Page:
The criminal cases stemming from this investigation will play out in New York’s Southern District and are scheduled to go to trial this fall. They will raise the usual raft of questions about the ethics of the NCAA, the unseemliness of recruiting, the fraught landscape of college sports. Should athletes who generate millions for their schools be paid? How—in an unprecedented legal argument—can the government assert federal fraud charges against coaches and middlemen when the “defrauded” parties are the very schools and athletic departments making vast sums of money from the work of unpaid athletes? Given the market distortions wrought by enforced amateurism, and the incentive to subvert rules, how can the below-board pursuit for talent be policed? Should NCAA violations, blatant as they may be, also be considered federal crimes?
But the government’s entire case may rest on a much more fundamental and less philosophical question: What happened to the lead agent?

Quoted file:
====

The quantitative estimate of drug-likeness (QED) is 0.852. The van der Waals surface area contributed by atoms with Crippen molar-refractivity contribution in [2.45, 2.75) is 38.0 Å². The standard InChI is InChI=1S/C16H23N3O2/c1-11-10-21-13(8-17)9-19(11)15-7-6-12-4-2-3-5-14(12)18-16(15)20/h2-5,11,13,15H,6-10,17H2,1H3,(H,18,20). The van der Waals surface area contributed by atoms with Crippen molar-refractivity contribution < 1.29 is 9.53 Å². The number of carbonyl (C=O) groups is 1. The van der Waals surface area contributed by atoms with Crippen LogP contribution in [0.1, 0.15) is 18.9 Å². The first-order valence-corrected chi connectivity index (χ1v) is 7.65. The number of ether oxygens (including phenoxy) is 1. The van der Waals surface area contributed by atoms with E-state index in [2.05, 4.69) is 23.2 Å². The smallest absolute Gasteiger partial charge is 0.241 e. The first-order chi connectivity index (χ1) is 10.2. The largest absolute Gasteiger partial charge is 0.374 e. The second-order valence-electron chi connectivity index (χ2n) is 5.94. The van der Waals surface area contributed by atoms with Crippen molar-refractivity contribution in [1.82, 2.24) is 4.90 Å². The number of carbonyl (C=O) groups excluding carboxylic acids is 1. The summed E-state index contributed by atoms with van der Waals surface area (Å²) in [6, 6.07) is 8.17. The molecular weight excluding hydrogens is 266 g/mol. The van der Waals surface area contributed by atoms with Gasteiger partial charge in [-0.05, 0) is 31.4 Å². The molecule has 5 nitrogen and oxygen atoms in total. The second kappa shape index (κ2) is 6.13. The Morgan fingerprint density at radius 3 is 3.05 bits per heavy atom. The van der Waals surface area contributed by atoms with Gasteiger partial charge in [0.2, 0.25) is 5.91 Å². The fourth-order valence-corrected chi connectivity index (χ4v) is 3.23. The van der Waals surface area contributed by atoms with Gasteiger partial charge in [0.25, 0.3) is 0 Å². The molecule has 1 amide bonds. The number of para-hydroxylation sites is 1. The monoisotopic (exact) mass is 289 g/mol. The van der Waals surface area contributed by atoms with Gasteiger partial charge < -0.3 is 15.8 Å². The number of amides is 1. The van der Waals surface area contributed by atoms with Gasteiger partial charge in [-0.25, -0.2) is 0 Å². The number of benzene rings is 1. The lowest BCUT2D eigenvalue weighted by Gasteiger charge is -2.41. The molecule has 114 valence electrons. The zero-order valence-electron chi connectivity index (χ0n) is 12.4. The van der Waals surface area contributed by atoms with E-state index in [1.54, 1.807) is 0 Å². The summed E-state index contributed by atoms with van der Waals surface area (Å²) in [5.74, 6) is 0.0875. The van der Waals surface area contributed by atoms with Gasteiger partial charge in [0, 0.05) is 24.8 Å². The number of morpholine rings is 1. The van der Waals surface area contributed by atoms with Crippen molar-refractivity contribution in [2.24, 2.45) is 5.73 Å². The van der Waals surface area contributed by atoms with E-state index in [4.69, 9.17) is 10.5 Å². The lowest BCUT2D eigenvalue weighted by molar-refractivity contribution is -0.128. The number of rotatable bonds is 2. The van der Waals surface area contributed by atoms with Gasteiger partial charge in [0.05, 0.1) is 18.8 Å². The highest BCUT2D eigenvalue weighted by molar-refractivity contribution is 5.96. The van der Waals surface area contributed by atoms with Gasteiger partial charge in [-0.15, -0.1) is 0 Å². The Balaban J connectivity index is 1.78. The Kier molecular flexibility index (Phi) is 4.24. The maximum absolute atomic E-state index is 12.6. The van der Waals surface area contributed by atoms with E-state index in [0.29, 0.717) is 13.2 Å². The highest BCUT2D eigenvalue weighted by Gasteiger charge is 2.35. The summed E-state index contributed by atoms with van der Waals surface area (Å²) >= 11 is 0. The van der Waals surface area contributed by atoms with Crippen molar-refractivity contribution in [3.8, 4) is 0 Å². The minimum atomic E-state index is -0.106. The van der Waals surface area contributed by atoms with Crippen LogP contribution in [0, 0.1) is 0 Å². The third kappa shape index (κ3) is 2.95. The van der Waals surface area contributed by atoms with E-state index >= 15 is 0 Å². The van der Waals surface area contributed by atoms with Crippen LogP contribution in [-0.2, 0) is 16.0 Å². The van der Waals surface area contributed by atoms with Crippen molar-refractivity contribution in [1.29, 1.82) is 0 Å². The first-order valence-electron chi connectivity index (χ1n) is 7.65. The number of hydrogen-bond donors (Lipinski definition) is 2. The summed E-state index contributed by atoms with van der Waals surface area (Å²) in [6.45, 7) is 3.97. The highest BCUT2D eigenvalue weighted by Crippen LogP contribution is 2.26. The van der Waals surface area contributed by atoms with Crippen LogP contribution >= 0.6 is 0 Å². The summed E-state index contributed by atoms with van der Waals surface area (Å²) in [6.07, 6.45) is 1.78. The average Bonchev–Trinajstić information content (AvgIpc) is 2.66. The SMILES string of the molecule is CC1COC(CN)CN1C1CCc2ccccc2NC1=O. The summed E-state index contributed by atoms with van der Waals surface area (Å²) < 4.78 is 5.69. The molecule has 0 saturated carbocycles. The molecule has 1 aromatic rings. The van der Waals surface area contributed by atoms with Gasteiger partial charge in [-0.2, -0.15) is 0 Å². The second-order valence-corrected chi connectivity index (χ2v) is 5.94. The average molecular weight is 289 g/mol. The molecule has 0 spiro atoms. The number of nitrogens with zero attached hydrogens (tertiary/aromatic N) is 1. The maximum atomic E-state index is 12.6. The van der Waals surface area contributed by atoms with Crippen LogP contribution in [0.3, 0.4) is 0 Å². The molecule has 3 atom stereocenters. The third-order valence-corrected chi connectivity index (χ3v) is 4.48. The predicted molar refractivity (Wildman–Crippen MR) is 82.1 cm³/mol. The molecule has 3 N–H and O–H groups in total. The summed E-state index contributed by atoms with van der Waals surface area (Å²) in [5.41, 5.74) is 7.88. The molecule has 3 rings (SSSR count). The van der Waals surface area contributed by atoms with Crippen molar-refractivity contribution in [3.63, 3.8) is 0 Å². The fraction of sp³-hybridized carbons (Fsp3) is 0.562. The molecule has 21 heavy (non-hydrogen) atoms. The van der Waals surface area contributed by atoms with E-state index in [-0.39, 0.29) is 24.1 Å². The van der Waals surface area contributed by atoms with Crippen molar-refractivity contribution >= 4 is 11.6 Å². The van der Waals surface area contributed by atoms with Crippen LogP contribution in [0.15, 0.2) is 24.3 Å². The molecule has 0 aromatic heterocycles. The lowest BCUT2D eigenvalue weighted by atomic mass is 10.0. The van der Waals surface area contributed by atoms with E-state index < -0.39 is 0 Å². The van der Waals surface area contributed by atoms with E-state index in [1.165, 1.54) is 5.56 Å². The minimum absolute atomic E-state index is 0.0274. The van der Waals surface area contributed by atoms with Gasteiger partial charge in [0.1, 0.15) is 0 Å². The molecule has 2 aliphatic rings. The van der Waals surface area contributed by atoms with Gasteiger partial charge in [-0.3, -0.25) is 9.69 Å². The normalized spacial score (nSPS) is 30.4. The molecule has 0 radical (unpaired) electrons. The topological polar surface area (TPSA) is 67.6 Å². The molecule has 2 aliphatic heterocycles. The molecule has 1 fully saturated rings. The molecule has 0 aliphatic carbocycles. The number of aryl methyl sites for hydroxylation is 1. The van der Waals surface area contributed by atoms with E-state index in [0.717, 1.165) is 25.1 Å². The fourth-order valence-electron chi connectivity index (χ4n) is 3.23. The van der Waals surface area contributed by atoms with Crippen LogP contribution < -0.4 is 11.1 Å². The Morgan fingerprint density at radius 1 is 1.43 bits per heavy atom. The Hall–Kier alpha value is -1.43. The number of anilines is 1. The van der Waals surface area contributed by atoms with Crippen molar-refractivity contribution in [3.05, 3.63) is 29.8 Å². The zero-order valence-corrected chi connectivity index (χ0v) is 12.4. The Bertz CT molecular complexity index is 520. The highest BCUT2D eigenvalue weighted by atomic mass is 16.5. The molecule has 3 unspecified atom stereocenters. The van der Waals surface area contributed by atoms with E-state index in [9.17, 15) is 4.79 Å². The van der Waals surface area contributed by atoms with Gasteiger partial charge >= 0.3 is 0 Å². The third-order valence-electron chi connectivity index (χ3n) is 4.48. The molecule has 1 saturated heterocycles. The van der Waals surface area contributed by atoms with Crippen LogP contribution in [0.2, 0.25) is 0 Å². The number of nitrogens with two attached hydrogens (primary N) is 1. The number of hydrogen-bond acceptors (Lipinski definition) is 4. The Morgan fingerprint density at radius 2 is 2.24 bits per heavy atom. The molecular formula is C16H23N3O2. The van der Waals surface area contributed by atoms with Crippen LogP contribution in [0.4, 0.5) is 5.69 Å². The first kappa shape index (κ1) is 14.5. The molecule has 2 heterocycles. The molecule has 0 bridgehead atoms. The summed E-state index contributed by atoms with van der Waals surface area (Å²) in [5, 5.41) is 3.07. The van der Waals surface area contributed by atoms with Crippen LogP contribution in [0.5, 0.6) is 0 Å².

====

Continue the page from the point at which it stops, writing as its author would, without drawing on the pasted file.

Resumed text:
For the first 18 years of his life, Christian Dawkins’s connection to basketball was mostly indirect. His father, Lou Dawkins, was Draymond Green’s high school coach in Saginaw, Mich., and the patriarch of a prep dynasty that claimed consecutive state championships in 2007 and ’08. Dawkins’s younger brother Dorian, a five-star recruit, was poised to become the next star in Saginaw’s basketball lineage before collapsing on the court in June 2009 and dying from a series of heart attacks caused by a rare birth defect. Christian’s basketball bona fides were considerably less impressive. A junior college dropout, he didn’t have much game. But as a team organizer and proprietor of a recruiting rankings website, he made a name for himself on the AAU circuit through savvy, hustle and force of personality. By his early 20s Dawkins had joined the echelon of basketball “runners”—the boots-on-the-ground recruiters for large agencies—and, almost single handedly, revitalized the floundering business of his boss, Andy Miller. Dawkins helped deliver 10 NBA first round draft picks between 2015 and 2017 for Miller’s ASM Sports.